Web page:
When the dust settled on the Chicago Bears’ lack of an effort on Sunday against the Cleveland Browns, finger pointing was abundant. Everyone had a finger to point, or at least, from the outside.
The media has had a field day (no pun intended) with head coach Matt Nagy since the Bears displayed an embarrassing offensive output in Week 3.
There are theories all over the place. One, in particular, has Nagy’s actions as either negligent or intentional. If you ask ESPN’s Dan Orlovsky, that’s what he saw with Nagy’s game plan for the rookie. Justin Fields had no shot with the way his head coach called plays against the Browns.
Plenty of other opinions dominated Bears headlines to start the week, including that of another former pro quarterback, David Carr. The former no. 1 overall pick and current NFL Network analyst had a pretty powerful statement in regards to Nagy’s coaching on Sunday.
The Chicago Bears’ offensive line is no excuse for Matt Nagy when it comes to game planning around Justin Fields.
Going back to the finger pointing just a little bit, it’s easy to put some blame on the offensive line. In fact, it’s justified. The offensive line was quite horrendous against the Browns, but that only matters to a certain extent.
What Carr was trying to say is that there have been plenty of bad offensive lines trying to protect good quarterbacks over the years. With a sound play caller, that offensive line only matters so much. Going back to a guy like Aaron Rodgers earlier in his career, he played with some poor offensive lines at times.
In 2012, the Packers had one of the worst lines in football, yet the Packers still finished atop the division at 11-5 and Rodgers threw for nearly 4,300 yards, 39 touchdowns and just eight interceptions.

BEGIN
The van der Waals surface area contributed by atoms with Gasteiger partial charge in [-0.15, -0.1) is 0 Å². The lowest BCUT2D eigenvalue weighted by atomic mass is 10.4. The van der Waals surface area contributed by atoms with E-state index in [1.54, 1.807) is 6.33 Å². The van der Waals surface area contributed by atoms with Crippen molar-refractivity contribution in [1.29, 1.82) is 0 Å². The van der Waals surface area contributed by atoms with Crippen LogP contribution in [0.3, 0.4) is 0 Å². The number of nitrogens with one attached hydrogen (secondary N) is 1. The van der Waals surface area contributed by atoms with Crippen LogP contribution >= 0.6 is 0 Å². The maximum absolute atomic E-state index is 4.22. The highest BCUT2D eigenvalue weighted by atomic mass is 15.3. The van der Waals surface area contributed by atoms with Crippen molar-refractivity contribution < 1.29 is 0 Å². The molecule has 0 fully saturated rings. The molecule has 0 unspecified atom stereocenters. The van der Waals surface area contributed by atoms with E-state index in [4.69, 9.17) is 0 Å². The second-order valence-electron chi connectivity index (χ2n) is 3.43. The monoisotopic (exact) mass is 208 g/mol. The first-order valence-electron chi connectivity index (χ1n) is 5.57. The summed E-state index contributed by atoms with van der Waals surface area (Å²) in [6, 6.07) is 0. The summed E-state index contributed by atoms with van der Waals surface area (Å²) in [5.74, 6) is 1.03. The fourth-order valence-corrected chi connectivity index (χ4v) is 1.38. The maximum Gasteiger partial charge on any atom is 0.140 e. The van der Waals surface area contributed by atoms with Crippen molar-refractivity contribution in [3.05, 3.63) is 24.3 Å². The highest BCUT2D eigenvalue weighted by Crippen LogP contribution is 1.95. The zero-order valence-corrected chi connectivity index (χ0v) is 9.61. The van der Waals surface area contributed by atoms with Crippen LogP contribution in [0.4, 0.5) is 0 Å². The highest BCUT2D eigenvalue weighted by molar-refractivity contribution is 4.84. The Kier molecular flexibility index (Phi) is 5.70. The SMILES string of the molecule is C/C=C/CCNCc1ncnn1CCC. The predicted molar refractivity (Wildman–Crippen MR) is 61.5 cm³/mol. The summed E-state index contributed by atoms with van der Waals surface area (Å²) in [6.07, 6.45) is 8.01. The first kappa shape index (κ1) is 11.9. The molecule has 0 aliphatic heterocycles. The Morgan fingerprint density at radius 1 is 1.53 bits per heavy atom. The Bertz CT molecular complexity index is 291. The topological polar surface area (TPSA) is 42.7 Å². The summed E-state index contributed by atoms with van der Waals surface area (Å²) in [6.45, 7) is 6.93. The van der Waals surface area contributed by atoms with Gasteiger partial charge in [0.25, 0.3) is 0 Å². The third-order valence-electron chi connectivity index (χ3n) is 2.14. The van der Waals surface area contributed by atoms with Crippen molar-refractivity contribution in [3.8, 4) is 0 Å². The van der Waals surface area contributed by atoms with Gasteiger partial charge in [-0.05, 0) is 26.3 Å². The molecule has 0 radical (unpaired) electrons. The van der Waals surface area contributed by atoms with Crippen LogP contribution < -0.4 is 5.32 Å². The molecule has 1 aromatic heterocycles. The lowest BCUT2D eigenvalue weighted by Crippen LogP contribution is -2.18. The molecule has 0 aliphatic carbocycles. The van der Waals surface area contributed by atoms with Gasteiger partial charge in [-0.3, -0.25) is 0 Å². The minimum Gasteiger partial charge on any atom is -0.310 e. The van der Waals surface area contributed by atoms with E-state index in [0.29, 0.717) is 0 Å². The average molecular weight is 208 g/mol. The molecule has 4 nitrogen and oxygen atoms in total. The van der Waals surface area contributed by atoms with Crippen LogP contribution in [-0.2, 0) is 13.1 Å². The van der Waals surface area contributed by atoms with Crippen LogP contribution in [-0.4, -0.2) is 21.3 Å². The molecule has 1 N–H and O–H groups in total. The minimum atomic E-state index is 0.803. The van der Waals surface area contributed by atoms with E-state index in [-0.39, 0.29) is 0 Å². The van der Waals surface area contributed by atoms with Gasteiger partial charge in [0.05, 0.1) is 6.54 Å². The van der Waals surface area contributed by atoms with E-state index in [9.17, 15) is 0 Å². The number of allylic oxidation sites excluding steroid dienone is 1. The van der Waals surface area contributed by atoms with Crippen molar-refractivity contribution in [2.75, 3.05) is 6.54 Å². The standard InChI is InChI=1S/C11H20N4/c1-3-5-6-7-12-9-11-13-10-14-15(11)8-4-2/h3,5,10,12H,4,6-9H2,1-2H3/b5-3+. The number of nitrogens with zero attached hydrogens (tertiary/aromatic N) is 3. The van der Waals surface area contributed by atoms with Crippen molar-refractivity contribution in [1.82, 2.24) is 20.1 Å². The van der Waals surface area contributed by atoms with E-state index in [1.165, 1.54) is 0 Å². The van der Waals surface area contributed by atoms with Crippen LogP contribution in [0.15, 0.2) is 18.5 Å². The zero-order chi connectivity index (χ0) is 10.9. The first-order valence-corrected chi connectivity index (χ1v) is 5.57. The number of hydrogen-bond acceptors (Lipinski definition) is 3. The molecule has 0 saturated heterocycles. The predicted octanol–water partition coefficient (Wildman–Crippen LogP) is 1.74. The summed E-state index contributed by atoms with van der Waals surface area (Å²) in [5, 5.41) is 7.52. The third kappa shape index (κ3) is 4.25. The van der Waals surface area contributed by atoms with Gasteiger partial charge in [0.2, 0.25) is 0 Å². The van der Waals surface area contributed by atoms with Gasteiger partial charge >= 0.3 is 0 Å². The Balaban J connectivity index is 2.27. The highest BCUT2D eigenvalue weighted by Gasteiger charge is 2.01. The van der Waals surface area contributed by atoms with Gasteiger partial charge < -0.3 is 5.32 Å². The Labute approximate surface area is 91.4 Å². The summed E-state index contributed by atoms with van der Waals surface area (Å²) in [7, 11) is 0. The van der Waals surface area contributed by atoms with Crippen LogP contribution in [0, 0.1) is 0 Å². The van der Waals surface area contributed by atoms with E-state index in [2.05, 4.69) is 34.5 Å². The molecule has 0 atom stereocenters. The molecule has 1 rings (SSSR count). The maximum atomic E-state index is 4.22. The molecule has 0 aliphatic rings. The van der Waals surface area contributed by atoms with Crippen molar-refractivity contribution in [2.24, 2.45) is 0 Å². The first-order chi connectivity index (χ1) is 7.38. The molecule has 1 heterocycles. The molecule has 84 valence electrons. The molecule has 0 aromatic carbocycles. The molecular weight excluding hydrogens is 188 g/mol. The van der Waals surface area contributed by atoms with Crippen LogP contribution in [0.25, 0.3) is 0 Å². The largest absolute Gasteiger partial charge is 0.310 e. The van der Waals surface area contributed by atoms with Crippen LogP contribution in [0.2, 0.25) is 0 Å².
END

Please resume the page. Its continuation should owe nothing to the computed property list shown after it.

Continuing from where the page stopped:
Or, consider Russell Wilson as an example — a more similar skill set to Fields than Rodgers. Wilson voiced his frustration over getting hit a few months back, which ultimately led to all of the trade rumors we saw flying around. Wilson gets hit more than any other quarterback in football. In nine years, Wilson has been sacked nearly 44 times per season — the most by any quarterback since the 1970 merger.
Still, he remains one of the best quarterbacks in football because of how Pete Carroll’s offense tailors to his strengths.
Anyone putting the majority of the blame on the offensive line this week should take a step back and listen to what Carr is trying to say in the above clip. Offensive line is important, but so is scheme. Protection sets are equally as important, especially with a rookie quarterback. As we’ve probably all seen by now, Fields was given just 5-man protection on two thirds of his drop backs against the Browns.
If that’s not setting him up for failure, I don’t know what is.
The Bears have a coach who must take accountability for his actions, or else he’ll be shown the door much quicker than some think. Offensive line is not an excuse for an abysmal scheme or failing to call the right protection as a head coach. Nagy should take the brunt of the blame, no matter what.